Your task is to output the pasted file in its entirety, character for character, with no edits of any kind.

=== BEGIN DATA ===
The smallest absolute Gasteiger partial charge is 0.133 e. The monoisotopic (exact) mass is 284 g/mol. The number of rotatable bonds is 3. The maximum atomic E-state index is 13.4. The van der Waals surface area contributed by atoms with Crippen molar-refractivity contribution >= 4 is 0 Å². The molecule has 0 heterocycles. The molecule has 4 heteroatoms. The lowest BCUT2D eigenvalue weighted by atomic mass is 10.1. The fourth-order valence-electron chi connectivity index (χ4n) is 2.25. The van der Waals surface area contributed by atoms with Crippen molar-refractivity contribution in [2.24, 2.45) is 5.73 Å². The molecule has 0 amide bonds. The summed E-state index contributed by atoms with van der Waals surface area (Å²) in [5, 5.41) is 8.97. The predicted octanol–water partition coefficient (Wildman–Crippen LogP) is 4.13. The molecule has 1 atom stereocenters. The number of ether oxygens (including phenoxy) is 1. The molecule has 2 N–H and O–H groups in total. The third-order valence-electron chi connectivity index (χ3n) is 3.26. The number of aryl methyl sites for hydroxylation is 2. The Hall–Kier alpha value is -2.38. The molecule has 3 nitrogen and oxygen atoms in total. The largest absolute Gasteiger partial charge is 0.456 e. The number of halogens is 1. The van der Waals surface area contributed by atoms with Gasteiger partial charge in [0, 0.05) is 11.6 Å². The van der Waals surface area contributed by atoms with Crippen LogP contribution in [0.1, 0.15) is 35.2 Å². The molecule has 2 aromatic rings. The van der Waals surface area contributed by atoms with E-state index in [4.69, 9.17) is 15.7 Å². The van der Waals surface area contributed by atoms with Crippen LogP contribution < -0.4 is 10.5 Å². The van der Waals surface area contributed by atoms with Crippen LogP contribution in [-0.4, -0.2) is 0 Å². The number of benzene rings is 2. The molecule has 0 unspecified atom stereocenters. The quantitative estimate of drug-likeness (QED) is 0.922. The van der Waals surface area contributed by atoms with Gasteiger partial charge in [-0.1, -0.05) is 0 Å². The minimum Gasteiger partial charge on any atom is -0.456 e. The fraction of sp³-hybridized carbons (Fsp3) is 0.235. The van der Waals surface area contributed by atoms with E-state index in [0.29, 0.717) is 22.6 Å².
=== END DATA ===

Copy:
The smallest absolute Gasteiger partial charge is 0.133 e. The monoisotopic (exact) mass is 284 g/mol. The number of rotatable bonds is 3. The maximum atomic E-state index is 13.4. The van der Waals surface area contributed by atoms with Crippen molar-refractivity contribution >= 4 is 0 Å². The molecule has 0 heterocycles. The molecule has 4 heteroatoms. The lowest BCUT2D eigenvalue weighted by atomic mass is 10.1. The fourth-order valence-electron chi connectivity index (χ4n) is 2.25. The van der Waals surface area contributed by atoms with Crippen molar-refractivity contribution in [2.24, 2.45) is 5.73 Å². The molecule has 0 amide bonds. The summed E-state index contributed by atoms with van der Waals surface area (Å²) in [5, 5.41) is 8.97. The predicted octanol–water partition coefficient (Wildman–Crippen LogP) is 4.13. The molecule has 1 atom stereocenters. The number of ether oxygens (including phenoxy) is 1. The molecule has 2 N–H and O–H groups in total. The third-order valence-electron chi connectivity index (χ3n) is 3.26. The number of aryl methyl sites for hydroxylation is 2. The Hall–Kier alpha value is -2.38. The molecule has 3 nitrogen and oxygen atoms in total. The largest absolute Gasteiger partial charge is 0.456 e. The number of halogens is 1. The van der Waals surface area contributed by atoms with Gasteiger partial charge in [0, 0.05) is 11.6 Å². The van der Waals surface area contributed by atoms with Crippen LogP contribution in [0.1, 0.15) is 35.2 Å². The molecule has 2 aromatic rings. The van der Waals surface area contributed by atoms with E-state index in [4.69, 9.17) is 15.7 Å². The van der Waals surface area contributed by atoms with Crippen LogP contribution < -0.4 is 10.5 Å². The van der Waals surface area contributed by atoms with Crippen LogP contribution in [-0.4, -0.2) is 0 Å². The number of benzene rings is 2. The molecule has 0 unspecified atom stereocenters. The quantitative estimate of drug-likeness (QED) is 0.922. The van der Waals surface area contributed by atoms with Gasteiger partial charge in [-0.1, -0.05) is 0 Å². The minimum Gasteiger partial charge on any atom is -0.456 e. The fraction of sp³-hybridized carbons (Fsp3) is 0.235. The van der Waals surface area contributed by atoms with E-state index in [0.29, 0.717) is 22.6 Å².